Postherpetic Neuralgia

Postherpetic Neuralgia (PHN) occurs as a result of damage to your nerves during a shingles outbreak.  It can happen in up to 15% of people who have had shingles.  If it has been 3 months or more since your shingles rash healed and you are still experiencing pain, you may be suffering from PHN.

Postherpetic Neuralgia (PHN) is a nerve condition where the nerves in the body become damaged or injured after a shingles outbreak.  PHN is a painful condition that affects the nerve fibers and skin. The symptoms of PHN can be different for each person but generally include burning or stabbing pain.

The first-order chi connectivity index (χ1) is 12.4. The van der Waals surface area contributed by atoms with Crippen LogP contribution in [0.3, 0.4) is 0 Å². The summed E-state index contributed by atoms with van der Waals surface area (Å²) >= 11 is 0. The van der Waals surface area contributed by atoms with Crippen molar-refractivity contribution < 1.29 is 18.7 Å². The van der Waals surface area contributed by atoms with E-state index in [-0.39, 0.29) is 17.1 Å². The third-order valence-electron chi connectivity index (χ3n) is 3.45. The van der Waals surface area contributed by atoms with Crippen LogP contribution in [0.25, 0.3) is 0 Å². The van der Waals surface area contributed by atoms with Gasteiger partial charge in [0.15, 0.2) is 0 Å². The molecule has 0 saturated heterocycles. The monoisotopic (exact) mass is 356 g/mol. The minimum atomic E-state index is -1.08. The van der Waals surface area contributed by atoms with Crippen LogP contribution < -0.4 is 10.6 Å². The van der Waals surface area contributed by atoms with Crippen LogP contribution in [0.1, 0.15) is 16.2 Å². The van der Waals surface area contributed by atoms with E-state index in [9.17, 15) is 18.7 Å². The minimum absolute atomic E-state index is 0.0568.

PHN is believed to be caused by the same virus that causes chicken pox (varicella zoster). After an outbreak of chicken pox, the virus stays dormant in the body and can produce symptoms again when the body's immune system is weakened. When the virus reaches the skin, there is an outbreak of shingles, a very painful skin rash. After the rash and blisters have healed, the persisting pain is PHN. 

PHN can occur in up to 15% of people who have had shingles. It is more likely to develop in people older than age 60 but can occur in younger populations.

The pain and other unpleasant symptoms can sometimes be managed with specialized pain medications, however, some people do not receive relief from current treatments.

To find out about any ongoing research study programs for Postherpetic Neuralgia at MRN, please contact us using the form on this page, or call or text us at (212) 595-5012.